Maybe it looks something like this:
|Equipment depreciated:||Cost to replace:||Car count to replace at:||Cost per car:|
|Total:||$.24 / car|
Add this "real" cost to your pro forma and cost per car analysis before diving into a $3 price point. Consider how hotels budget for an overhaul, typically every five years, to get up to date with the latest furniture, colors, and trends. Put yourself in your shoes 25 years from now when you need to spend $300,000 per location to get your places up to par. Tie this depreciation concept in with the package sales breakdown. Sure, you might be averaging $6 but is it really worth the depreciation on your facility for the half of the customers that you're washing for.
Cost per car analysis
Now, I understand the idea of $3 is to up sell, but still that's the point of any higher wash package: To up sell from the base price. Still, most people see 30-50 percent of customers buying the base wash. Therefore, your only option would be to greatly reduce costs and reduce quality which will make customers one-time visitors.
Below is actual data shown from a multiple carwashes averaged together over a few years. Consider when looking at this data, this is high end larger scale washes, not a $3 wash with auto cashiers. These are also longer tunnels which factor into chemicals, water, claims, gas (hot water and heated drying), and repair and maintenance costs. Chemicals include many tire shine and Rain X sales. I would love for anyone to respond with a cost per car breakdown for a $3 wash it would be very interesting to see.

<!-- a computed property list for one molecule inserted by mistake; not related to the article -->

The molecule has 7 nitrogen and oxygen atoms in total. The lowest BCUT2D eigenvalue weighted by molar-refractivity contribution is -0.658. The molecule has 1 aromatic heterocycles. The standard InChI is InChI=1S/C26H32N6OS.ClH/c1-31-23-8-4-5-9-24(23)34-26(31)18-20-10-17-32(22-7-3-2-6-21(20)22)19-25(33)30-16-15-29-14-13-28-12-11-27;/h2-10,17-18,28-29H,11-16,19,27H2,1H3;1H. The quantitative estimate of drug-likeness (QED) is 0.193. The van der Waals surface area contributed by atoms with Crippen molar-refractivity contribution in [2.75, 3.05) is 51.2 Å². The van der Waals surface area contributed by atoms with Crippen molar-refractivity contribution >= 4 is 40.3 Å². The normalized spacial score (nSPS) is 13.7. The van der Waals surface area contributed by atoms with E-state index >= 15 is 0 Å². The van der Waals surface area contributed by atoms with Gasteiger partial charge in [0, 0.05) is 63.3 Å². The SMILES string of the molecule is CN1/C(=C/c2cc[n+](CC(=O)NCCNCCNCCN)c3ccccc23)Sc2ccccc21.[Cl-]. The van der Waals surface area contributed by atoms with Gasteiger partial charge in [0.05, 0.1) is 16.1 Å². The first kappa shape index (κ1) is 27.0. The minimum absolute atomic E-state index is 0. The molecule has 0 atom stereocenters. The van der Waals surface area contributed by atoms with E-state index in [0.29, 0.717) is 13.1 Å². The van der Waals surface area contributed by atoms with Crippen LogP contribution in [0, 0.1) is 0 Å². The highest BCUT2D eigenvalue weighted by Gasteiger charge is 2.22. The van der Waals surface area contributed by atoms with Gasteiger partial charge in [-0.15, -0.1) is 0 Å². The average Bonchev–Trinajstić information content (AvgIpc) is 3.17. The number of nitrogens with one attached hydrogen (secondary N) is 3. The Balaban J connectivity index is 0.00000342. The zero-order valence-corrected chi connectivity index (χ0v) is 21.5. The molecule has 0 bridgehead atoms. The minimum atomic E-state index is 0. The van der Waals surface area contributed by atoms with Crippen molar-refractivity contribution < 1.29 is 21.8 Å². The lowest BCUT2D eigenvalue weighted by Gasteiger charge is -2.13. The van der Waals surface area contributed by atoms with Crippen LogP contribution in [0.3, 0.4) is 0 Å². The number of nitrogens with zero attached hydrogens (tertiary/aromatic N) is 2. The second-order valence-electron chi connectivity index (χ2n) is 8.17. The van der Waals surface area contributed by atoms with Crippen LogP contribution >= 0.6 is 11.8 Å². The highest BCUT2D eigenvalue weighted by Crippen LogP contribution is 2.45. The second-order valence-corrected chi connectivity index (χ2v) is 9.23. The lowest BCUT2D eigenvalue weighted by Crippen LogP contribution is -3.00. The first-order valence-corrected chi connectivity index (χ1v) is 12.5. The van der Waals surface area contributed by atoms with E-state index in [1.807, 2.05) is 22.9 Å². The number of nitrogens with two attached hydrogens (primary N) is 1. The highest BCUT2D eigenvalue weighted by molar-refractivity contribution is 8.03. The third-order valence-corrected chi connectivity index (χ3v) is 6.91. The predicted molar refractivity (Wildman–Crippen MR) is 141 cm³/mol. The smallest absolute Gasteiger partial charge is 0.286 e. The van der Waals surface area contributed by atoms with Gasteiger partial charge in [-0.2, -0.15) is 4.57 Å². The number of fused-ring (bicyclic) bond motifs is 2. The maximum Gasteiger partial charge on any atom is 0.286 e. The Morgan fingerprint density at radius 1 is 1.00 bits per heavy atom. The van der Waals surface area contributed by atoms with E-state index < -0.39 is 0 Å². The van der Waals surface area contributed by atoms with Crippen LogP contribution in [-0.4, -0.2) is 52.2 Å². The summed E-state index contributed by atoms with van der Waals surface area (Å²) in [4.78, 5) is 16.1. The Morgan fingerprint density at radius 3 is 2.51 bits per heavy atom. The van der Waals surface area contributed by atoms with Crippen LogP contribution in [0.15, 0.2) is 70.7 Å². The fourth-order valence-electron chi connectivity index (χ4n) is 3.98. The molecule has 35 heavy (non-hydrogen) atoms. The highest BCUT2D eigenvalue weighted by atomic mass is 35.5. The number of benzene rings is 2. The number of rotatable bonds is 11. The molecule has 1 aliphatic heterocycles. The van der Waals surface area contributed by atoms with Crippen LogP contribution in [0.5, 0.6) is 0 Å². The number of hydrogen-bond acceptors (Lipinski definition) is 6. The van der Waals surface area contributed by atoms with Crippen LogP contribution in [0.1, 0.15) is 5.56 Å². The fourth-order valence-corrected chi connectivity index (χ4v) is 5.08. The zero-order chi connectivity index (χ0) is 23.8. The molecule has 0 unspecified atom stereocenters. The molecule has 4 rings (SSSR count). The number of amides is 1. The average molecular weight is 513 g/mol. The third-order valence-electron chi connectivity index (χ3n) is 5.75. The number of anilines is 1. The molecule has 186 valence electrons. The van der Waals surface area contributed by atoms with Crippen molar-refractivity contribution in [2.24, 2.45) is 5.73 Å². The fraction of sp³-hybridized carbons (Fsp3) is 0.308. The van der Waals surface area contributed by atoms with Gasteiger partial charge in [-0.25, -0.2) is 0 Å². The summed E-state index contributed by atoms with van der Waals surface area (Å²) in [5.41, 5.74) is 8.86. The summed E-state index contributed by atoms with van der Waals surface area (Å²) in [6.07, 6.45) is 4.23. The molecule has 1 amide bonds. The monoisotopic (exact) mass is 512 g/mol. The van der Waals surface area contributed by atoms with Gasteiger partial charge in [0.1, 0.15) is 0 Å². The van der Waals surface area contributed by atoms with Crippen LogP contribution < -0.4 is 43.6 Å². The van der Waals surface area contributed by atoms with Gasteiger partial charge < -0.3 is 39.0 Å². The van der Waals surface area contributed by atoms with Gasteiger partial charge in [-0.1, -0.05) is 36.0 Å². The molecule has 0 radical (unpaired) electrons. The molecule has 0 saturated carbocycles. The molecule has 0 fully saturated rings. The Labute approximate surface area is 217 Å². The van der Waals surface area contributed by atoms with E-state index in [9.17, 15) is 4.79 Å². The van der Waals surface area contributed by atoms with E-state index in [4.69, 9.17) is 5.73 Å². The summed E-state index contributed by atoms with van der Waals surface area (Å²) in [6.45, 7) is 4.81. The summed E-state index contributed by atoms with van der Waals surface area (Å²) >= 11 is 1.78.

Arguably, the most successful carwash chain in the country on a per store basis, and also happens to be a freestanding express model is Mike's Express Car Wash out of Indianapolis. Their secret to their success, I believe, has been the fact that they produce the absolute cleanest, shiniest, driest car you can imagine. Spare no expense and produce top notch quality using hot water, heated drying, and lots of soap. Right inline with the ICA's study of consumer habits stating that customers care more about quality than they do price. It's not a hunch, it's a fact.
*This document is for informational purposes only; it is not intended to alter your concepts on carwash pricing. We recommend you use your best judgment in your marketplace and seek local consultants that understand your market.
Comments are very welcome, please send to firstname.lastname@example.org
Ryan Essenburg is the co-owner of Tommy Car Wash Systems. For more information, visit www.tommycarwash.com or call (616) 494-0771.